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  • Connor Abene

Do's and Don'ts of Selling Your Business


Getting the highest valuation for your business sometimes comes down to the details you may have never thought about as a seller. Selling your business can be both exciting and emotional since you are parting with something that you have been working on for years.


Most sellers want a reasonable price, but also desire a trusted buyer to ensure that the business continues to flourish past their exit. This specific post will address some of the smaller do’s and don'ts of selling that usually fly under the radar until it's too late.


TO DO:


1. Run your business as usual throughout the process


Selling your business can take as little as three months and up to a year based on the size and complexity of the transaction. Too many sellers get focused on the transaction and forget that they still need to operate the day-to-day operations of the business without any material changes. Any material change could allow the buyer to back out. Continuing to operate the business is as much for the buyer as it is the seller. The buyer could back out and you could be left holding the remains of the business if you neglected it and only focused on the transaction. When considering the timeline to sell your business we recommend that you factor in the time it takes to still effectively operate your business day in and day out.


2. Verify the seller's ability to close


This will usually be during the due diligence phase that will allow you to verify all the claims of how the buyer is going to close the deal. This includes taking a look at the verification documents from the SBA, any equity capital from outside investors that are assisting in the financing, or personal financial documents proving he or she has the liquidity to buy the business. Asking for this information is entirely within reason just as he is requesting information from you about your business.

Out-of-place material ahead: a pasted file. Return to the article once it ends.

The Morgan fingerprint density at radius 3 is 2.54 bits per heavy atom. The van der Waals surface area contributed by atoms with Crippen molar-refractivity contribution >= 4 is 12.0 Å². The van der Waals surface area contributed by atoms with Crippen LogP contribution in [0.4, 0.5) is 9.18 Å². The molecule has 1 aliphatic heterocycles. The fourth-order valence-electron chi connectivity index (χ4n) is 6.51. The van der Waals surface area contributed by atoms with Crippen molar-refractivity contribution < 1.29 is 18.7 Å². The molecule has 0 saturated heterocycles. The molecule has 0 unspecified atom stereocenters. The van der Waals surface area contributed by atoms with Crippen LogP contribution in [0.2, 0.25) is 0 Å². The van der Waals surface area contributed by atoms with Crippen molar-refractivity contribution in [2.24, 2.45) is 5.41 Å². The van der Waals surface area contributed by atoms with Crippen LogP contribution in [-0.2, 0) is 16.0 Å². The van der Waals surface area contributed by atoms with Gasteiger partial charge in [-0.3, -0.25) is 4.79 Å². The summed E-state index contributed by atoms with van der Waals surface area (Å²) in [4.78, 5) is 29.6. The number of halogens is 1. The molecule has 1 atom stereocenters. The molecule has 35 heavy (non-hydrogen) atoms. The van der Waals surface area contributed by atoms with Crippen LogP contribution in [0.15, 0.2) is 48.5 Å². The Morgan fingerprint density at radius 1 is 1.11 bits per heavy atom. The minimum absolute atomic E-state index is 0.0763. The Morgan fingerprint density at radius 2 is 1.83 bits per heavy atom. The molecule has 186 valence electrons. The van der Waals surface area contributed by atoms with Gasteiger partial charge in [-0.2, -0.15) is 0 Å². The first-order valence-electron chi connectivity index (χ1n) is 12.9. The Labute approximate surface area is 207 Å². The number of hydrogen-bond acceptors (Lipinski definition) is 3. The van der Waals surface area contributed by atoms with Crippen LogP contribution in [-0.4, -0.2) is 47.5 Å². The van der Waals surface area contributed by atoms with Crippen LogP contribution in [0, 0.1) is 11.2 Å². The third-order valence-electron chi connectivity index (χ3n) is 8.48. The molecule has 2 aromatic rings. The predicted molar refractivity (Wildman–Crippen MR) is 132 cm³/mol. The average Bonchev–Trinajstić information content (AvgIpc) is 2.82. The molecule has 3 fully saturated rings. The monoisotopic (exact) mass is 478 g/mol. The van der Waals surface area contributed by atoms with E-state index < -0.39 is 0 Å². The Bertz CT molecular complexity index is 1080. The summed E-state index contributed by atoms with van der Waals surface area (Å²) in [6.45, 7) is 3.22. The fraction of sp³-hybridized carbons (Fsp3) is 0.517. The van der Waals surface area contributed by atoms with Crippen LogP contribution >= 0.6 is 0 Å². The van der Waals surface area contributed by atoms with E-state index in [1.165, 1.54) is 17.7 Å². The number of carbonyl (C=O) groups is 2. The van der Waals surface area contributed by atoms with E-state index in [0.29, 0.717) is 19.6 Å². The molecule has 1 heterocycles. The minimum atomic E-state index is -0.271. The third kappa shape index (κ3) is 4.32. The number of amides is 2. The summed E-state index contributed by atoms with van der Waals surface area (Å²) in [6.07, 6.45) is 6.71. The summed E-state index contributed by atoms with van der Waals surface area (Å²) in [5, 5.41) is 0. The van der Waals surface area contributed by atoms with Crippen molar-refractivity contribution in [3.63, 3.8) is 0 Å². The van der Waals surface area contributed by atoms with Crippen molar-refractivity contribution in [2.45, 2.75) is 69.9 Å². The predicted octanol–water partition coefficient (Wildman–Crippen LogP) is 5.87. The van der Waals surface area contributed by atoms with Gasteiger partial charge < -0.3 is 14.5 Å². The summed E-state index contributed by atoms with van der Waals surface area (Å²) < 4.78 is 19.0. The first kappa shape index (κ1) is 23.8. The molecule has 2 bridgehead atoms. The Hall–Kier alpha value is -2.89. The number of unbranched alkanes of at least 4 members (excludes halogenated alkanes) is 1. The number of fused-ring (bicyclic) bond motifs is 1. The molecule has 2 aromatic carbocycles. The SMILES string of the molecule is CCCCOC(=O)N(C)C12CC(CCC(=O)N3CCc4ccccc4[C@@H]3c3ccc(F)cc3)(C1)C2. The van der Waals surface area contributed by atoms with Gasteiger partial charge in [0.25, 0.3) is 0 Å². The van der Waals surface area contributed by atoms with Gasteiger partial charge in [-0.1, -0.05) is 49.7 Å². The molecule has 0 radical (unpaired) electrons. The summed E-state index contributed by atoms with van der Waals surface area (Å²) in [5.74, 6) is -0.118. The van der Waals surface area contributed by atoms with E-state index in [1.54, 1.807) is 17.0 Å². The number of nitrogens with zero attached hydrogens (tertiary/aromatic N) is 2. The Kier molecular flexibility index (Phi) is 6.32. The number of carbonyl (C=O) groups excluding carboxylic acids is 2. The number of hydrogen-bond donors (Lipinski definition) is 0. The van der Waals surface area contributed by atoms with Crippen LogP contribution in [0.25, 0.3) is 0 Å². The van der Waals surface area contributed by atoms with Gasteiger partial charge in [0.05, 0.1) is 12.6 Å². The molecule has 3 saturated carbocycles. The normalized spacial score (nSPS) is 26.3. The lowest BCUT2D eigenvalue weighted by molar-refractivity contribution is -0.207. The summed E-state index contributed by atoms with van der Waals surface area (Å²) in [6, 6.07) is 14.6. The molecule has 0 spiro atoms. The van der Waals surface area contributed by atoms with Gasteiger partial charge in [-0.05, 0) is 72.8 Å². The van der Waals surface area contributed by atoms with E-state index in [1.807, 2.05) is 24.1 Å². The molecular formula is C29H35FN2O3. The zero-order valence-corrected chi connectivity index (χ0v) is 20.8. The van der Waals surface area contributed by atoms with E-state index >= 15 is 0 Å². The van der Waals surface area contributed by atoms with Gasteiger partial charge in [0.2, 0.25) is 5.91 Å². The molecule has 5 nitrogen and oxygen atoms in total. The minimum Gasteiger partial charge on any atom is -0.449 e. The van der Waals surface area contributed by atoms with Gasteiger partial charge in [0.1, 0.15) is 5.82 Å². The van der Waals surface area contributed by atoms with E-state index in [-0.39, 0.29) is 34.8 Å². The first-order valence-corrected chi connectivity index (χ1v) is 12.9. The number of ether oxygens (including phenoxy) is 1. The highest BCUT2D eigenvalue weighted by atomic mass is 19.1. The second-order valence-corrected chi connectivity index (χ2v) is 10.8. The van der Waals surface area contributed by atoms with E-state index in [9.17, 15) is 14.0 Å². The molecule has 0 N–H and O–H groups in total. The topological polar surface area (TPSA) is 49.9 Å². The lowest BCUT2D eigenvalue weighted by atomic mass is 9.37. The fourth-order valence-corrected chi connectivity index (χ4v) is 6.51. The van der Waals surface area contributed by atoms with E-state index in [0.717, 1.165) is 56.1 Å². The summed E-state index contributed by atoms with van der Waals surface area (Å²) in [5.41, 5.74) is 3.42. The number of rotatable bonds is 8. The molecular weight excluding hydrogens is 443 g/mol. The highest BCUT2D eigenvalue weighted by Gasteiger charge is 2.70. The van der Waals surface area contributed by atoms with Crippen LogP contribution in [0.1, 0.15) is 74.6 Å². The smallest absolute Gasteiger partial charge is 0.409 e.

3. Be willing to share openly about the advantages and disadvantages of your company


Building a certain level of trust with the potential buyer will allow you to be more confident that they will come through pre and post close. Sharing any disadvantages with your business is much better than a buyer figuring it out on their own. Sharing these disadvantages or weaknesses will end the deal early for good reason or end up providing cleaner transaction in the end. Being transparent is truly a win-win.


DO NOT:


1. Don't forget about tax or potential tax efficiencies


Forgetting about tax efficiencies or how much will be required to be paid in taxes is often overlooked by a seller. Things such as a stock or asset sale can drive different tax liabilities for both parties. Also based on the earnings payouts, if applicable, overtime can lead to deferred taxes or larger liabilities if not used correctly.


2. Do not forget to plan ahead for when you would like to sell


Selling should never be a sudden decision. Any seller should be planning a sale for 2-6 months prior to actually listing the business for sale online. Being entirely prepared for a potential sale will make the entire process more efficient and much simpler for both parties. It will also allow the seller to alter aspects of the business as needed to ensure that you are able to get a better valuation and remove any potential risks for a buyer. This can include cleaning the books, clearing liabilities or ensuring contracts are in place that provide risk reduction to a buyer.


3. Do not assume you can do it alone


Just as a buyer will use a lawyer and accountant, the seller should be doing the same. You should already have a lawyer and tax accountant picked prior to listing your business. Too many sellers wait too long and end up with partners that they aren't entirely happy with, but do not have the time to find someone more appropriate. A seller will have to spend the money, but it is worth it when you are considering selling your business. An accountant and a lawyer can also help you prepare for a smooth sale.